I'd like more information on the Philosophers Stone of Alchemy. Much Appreciation.

Light and Love

asked 30 Jun '11, 09:16

Brian's gravatar image


edited 30 Jun '11, 09:52

Barry%20Allen's gravatar image

Barry Allen ♦♦

In the age of the New Age myths, I believe this website about alchemy is a real deal.


answered 30 Jun '11, 10:26

Asklepios's gravatar image


One of my first questions here was an inquiry into Ormus a.k.a.monoatomic-gold.The link to Steve Pavlina's forum you might find interesting .
and no I haven't tried it.


answered 30 Jun '11, 21:31

ursixx's gravatar image


The philosopher's stone (Latin: lapis philosophorum) is a legendary alchemical substance said to be capable of turning base metals (lead, for example) into gold (chrysopoeia) or silver. It was also sometimes believed to be an elixir of life, useful for rejuvenation and possibly for achieving immortality. For many centuries, it was the most sought-after goal in Western alchemy. The philosopher's stone was the central symbol of the mystical terminology of alchemy, symbolizing perfection, enlightenment, and heavenly bliss. Efforts to discover the philosopher's stone were known as the Great Work.[1]

so alchemy was not just changing metals. they where trying to get enlightenment.

The term Great Work (magnum opus) is a term used in Hermeticism and in certain occult traditions and religions such as Thelema.The Great Work is, before all things, the creation of man by himself, that is to say, the full and entire conquest of his faculties and his future; it is especially the perfect emancipation of his will.Within Thelema, the Great Work is generally defined as those spiritual practices leading to the mystical union of the Self and the All. Its founder, author and occultist Aleister Crowley, said of it in his book Magick Without Tears:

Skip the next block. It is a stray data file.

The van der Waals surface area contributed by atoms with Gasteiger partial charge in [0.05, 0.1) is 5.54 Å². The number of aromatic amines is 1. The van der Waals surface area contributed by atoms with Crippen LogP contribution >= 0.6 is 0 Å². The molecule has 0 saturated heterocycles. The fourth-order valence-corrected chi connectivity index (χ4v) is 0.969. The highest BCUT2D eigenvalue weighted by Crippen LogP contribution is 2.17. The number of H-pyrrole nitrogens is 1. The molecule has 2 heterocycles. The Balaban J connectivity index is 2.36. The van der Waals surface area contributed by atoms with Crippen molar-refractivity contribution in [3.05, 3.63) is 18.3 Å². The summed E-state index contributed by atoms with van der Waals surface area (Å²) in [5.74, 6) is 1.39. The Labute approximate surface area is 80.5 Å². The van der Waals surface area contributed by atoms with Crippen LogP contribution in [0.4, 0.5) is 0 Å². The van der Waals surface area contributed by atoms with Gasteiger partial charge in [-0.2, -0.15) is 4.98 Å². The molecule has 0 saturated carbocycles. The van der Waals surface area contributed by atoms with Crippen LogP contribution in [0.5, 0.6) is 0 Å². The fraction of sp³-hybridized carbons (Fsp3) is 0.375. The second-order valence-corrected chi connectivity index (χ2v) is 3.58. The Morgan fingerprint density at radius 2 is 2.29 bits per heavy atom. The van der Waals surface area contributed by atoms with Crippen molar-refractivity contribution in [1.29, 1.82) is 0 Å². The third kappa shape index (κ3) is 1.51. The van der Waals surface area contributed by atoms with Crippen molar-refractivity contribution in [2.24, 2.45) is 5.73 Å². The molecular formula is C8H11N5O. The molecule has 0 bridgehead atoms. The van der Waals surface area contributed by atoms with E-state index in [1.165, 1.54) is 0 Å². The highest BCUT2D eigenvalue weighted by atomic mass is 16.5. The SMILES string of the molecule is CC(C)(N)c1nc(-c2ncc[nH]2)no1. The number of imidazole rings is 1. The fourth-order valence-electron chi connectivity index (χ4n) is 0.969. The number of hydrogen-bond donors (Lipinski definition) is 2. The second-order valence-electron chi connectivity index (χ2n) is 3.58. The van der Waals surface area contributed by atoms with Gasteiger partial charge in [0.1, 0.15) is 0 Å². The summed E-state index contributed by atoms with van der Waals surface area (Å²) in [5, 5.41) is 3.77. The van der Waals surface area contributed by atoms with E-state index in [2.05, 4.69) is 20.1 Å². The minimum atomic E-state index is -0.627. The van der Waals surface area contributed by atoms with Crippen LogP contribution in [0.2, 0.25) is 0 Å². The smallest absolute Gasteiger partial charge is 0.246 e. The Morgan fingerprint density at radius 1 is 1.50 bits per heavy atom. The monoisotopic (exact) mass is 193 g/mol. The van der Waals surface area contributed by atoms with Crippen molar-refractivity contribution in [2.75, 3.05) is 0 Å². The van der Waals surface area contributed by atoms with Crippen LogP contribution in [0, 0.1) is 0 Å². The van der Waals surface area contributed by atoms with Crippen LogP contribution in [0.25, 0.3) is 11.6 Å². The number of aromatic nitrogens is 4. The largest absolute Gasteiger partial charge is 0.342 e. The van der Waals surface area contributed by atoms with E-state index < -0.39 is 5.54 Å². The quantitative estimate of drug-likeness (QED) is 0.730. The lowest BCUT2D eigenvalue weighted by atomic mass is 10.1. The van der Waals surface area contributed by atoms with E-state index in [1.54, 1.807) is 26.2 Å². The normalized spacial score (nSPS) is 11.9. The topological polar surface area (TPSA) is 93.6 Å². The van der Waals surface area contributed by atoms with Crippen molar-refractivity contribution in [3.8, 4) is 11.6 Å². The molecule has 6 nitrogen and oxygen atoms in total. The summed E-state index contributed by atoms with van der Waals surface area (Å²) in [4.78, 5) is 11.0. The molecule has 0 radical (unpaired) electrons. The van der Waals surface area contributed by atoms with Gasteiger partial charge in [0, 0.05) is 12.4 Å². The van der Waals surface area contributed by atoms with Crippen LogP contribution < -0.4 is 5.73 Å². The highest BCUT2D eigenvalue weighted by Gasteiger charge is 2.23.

The Great Work is the uniting of opposites. It may mean the uniting of the soul with God, of the microcosm with the macrocosm, of the female with the male, of the ego with the non-ego."[3]


answered 01 Jul '11, 01:31

white%20tiger's gravatar image

white tiger

I have a book that says the Philosophers Stone of Alchemy was actually Salt.

This is because salt can make things in a plasma state to lose an electron.

I have the formulas but Jai who used to study chemistry said the heat would have to be tremendous! and it could explode even!

But the formulas say how to turn base metals into gold. At least mathematically it works with algebra formulas...


answered 30 Jun '11, 21:45

Wade%20Casaldi's gravatar image

Wade Casaldi

edited 30 Jun '11, 21:52

Click here to create a free account

If you are seeing this message then the Inward Quest system has noticed that your web browser is behaving in an unusual way and is now blocking your active participation in this site for security reasons. As a result, among other things, you may find that you are unable to answer any questions or leave any comments. Unusual browser behavior is often caused by add-ons (ad-blocking, privacy etc) that interfere with the operation of our website. If you have installed these kinds of add-ons, we suggest you disable them for this website



Asked: 30 Jun '11, 09:16

Seen: 2,070 times

Last updated: 01 Jul '11, 01:31

Follow this question

By Email:

Once you sign in you will be able to subscribe for any updates here



Answers and Comments

Markdown Basics

  • *italic* or _italic_
  • **bold** or __bold__
  • link:[text](http://url.com/ "title")
  • image?![alt text](/path/img.jpg "title")
  • numbered list: 1. Foo 2. Bar
  • to add a line break simply add two spaces to where you would like the new line to be.
  • basic HTML tags are also supported

Related Questions